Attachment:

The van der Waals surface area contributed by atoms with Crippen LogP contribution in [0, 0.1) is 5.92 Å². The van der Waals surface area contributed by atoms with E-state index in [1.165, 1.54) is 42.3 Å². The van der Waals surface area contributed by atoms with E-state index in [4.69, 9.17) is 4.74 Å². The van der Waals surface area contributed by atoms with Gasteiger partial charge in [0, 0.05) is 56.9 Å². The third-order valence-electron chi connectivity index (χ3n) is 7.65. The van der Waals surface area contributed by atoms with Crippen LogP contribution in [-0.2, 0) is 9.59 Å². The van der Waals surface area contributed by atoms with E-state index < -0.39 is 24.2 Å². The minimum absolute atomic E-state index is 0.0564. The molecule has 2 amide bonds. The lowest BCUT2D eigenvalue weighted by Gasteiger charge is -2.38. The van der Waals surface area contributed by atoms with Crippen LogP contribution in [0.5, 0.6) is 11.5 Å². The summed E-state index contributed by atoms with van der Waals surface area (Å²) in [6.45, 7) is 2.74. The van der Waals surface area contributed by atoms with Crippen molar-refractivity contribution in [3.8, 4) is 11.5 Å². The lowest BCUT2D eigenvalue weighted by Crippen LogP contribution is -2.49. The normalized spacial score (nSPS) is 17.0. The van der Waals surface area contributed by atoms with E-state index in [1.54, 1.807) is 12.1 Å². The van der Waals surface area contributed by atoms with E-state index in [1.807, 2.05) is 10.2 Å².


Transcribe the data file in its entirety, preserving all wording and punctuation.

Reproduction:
The van der Waals surface area contributed by atoms with Crippen LogP contribution in [0, 0.1) is 5.92 Å². The van der Waals surface area contributed by atoms with E-state index in [1.165, 1.54) is 42.3 Å². The van der Waals surface area contributed by atoms with E-state index in [4.69, 9.17) is 4.74 Å². The van der Waals surface area contributed by atoms with Gasteiger partial charge in [0, 0.05) is 56.9 Å². The third-order valence-electron chi connectivity index (χ3n) is 7.65. The van der Waals surface area contributed by atoms with Crippen LogP contribution in [-0.2, 0) is 9.59 Å². The van der Waals surface area contributed by atoms with E-state index < -0.39 is 24.2 Å². The minimum absolute atomic E-state index is 0.0564. The molecule has 2 amide bonds. The lowest BCUT2D eigenvalue weighted by Gasteiger charge is -2.38. The van der Waals surface area contributed by atoms with Crippen LogP contribution in [0.5, 0.6) is 11.5 Å². The summed E-state index contributed by atoms with van der Waals surface area (Å²) in [6.45, 7) is 2.74. The van der Waals surface area contributed by atoms with Crippen molar-refractivity contribution in [3.8, 4) is 11.5 Å². The lowest BCUT2D eigenvalue weighted by Crippen LogP contribution is -2.49. The normalized spacial score (nSPS) is 17.0. The van der Waals surface area contributed by atoms with E-state index in [1.54, 1.807) is 12.1 Å². The van der Waals surface area contributed by atoms with E-state index in [1.807, 2.05) is 10.2 Å².